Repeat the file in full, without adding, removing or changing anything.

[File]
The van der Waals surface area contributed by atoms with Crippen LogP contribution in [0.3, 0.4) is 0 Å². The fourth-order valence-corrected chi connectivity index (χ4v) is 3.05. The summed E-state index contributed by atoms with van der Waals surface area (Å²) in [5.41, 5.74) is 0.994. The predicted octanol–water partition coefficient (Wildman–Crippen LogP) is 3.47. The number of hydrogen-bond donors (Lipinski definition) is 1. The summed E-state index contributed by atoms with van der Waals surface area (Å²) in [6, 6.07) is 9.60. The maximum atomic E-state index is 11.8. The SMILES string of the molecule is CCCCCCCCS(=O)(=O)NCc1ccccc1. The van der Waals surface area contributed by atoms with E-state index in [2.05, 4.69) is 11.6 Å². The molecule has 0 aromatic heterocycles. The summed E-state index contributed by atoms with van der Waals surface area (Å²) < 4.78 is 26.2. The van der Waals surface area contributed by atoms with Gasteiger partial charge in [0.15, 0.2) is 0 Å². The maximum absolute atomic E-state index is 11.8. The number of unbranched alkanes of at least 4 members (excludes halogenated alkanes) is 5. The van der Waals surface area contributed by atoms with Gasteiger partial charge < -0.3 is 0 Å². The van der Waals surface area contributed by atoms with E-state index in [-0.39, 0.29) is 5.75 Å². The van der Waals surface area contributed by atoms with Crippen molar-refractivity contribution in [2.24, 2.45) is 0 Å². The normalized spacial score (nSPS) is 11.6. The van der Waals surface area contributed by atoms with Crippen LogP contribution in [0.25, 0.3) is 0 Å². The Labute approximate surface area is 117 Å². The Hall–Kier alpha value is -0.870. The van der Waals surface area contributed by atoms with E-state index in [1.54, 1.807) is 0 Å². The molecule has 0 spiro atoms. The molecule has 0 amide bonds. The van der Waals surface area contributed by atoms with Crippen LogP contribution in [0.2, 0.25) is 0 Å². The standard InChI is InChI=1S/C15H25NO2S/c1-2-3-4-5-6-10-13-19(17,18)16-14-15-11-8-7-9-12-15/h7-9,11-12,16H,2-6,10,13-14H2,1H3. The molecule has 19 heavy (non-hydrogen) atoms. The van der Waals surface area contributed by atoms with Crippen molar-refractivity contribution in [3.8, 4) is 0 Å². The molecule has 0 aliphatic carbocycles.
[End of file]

The van der Waals surface area contributed by atoms with Crippen LogP contribution in [0.3, 0.4) is 0 Å². The fourth-order valence-corrected chi connectivity index (χ4v) is 3.05. The summed E-state index contributed by atoms with van der Waals surface area (Å²) in [5.41, 5.74) is 0.994. The predicted octanol–water partition coefficient (Wildman–Crippen LogP) is 3.47. The number of hydrogen-bond donors (Lipinski definition) is 1. The summed E-state index contributed by atoms with van der Waals surface area (Å²) in [6, 6.07) is 9.60. The maximum atomic E-state index is 11.8. The SMILES string of the molecule is CCCCCCCCS(=O)(=O)NCc1ccccc1. The van der Waals surface area contributed by atoms with E-state index in [2.05, 4.69) is 11.6 Å². The molecule has 0 aromatic heterocycles. The summed E-state index contributed by atoms with van der Waals surface area (Å²) < 4.78 is 26.2. The van der Waals surface area contributed by atoms with Gasteiger partial charge in [0.15, 0.2) is 0 Å². The maximum absolute atomic E-state index is 11.8. The number of unbranched alkanes of at least 4 members (excludes halogenated alkanes) is 5. The van der Waals surface area contributed by atoms with Gasteiger partial charge < -0.3 is 0 Å². The van der Waals surface area contributed by atoms with E-state index in [-0.39, 0.29) is 5.75 Å². The van der Waals surface area contributed by atoms with Crippen molar-refractivity contribution in [2.24, 2.45) is 0 Å². The normalized spacial score (nSPS) is 11.6. The van der Waals surface area contributed by atoms with Crippen LogP contribution in [0.25, 0.3) is 0 Å². The Labute approximate surface area is 117 Å². The Hall–Kier alpha value is -0.870. The van der Waals surface area contributed by atoms with E-state index in [1.54, 1.807) is 0 Å². The molecule has 0 spiro atoms. The molecule has 0 amide bonds. The van der Waals surface area contributed by atoms with Crippen LogP contribution in [0.2, 0.25) is 0 Å². The standard InChI is InChI=1S/C15H25NO2S/c1-2-3-4-5-6-10-13-19(17,18)16-14-15-11-8-7-9-12-15/h7-9,11-12,16H,2-6,10,13-14H2,1H3. The molecule has 19 heavy (non-hydrogen) atoms. The van der Waals surface area contributed by atoms with Crippen molar-refractivity contribution in [3.8, 4) is 0 Å². The molecule has 0 aliphatic carbocycles.